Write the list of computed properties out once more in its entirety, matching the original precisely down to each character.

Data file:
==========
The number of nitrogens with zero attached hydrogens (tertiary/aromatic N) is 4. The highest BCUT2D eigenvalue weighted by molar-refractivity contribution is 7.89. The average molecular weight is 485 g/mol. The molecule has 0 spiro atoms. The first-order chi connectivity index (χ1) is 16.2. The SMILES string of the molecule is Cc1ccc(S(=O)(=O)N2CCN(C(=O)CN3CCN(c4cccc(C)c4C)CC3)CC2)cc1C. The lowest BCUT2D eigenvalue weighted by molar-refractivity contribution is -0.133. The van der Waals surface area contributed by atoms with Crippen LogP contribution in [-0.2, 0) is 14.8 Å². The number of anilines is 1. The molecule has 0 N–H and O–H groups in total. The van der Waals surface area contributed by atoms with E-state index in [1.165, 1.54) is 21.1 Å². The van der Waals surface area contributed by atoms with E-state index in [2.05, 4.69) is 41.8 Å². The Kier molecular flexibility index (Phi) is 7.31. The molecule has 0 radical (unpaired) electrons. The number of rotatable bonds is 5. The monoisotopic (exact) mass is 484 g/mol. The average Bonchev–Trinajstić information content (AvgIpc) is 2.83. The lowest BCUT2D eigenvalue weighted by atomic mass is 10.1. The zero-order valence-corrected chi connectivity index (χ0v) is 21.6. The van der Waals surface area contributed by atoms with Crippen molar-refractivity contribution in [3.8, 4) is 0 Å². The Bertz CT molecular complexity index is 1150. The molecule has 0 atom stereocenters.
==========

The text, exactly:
The number of nitrogens with zero attached hydrogens (tertiary/aromatic N) is 4. The highest BCUT2D eigenvalue weighted by molar-refractivity contribution is 7.89. The average molecular weight is 485 g/mol. The molecule has 0 spiro atoms. The first-order chi connectivity index (χ1) is 16.2. The SMILES string of the molecule is Cc1ccc(S(=O)(=O)N2CCN(C(=O)CN3CCN(c4cccc(C)c4C)CC3)CC2)cc1C. The lowest BCUT2D eigenvalue weighted by molar-refractivity contribution is -0.133. The van der Waals surface area contributed by atoms with Crippen LogP contribution in [-0.2, 0) is 14.8 Å². The number of anilines is 1. The molecule has 0 N–H and O–H groups in total. The van der Waals surface area contributed by atoms with E-state index in [1.165, 1.54) is 21.1 Å². The van der Waals surface area contributed by atoms with E-state index in [2.05, 4.69) is 41.8 Å². The Kier molecular flexibility index (Phi) is 7.31. The molecule has 0 radical (unpaired) electrons. The number of rotatable bonds is 5. The monoisotopic (exact) mass is 484 g/mol. The average Bonchev–Trinajstić information content (AvgIpc) is 2.83. The lowest BCUT2D eigenvalue weighted by atomic mass is 10.1. The zero-order valence-corrected chi connectivity index (χ0v) is 21.6. The van der Waals surface area contributed by atoms with Crippen molar-refractivity contribution in [3.8, 4) is 0 Å². The Bertz CT molecular complexity index is 1150. The molecule has 0 atom stereocenters.